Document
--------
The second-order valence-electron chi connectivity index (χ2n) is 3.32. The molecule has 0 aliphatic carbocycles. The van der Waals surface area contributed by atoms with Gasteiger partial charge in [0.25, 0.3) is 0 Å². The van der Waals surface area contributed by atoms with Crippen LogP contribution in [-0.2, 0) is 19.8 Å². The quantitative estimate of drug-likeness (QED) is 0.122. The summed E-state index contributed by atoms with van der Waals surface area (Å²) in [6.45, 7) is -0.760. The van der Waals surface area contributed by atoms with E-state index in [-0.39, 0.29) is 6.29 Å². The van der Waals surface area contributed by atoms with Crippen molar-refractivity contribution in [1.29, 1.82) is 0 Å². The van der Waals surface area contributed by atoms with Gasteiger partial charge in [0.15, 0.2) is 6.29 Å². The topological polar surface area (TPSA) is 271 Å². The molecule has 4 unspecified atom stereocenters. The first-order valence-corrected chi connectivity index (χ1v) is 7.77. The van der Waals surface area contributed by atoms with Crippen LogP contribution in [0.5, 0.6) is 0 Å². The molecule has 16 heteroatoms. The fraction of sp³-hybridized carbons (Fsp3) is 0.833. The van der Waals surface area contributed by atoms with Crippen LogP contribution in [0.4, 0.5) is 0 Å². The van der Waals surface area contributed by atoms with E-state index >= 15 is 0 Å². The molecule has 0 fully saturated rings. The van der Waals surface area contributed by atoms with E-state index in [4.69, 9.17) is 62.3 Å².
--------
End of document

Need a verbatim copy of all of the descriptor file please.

The second-order valence-electron chi connectivity index (χ2n) is 3.32. The molecule has 0 aliphatic carbocycles. The van der Waals surface area contributed by atoms with Gasteiger partial charge in [0.25, 0.3) is 0 Å². The van der Waals surface area contributed by atoms with Crippen LogP contribution in [-0.2, 0) is 19.8 Å². The quantitative estimate of drug-likeness (QED) is 0.122. The summed E-state index contributed by atoms with van der Waals surface area (Å²) in [6.45, 7) is -0.760. The van der Waals surface area contributed by atoms with E-state index in [-0.39, 0.29) is 6.29 Å². The van der Waals surface area contributed by atoms with Crippen molar-refractivity contribution in [1.29, 1.82) is 0 Å². The van der Waals surface area contributed by atoms with Gasteiger partial charge in [0.15, 0.2) is 6.29 Å². The topological polar surface area (TPSA) is 271 Å². The molecule has 4 unspecified atom stereocenters. The first-order valence-corrected chi connectivity index (χ1v) is 7.77. The van der Waals surface area contributed by atoms with Crippen LogP contribution in [0.5, 0.6) is 0 Å². The molecule has 16 heteroatoms. The fraction of sp³-hybridized carbons (Fsp3) is 0.833. The van der Waals surface area contributed by atoms with Crippen LogP contribution in [0.4, 0.5) is 0 Å². The van der Waals surface area contributed by atoms with E-state index >= 15 is 0 Å². The molecule has 0 fully saturated rings. The van der Waals surface area contributed by atoms with E-state index in [4.69, 9.17) is 62.3 Å².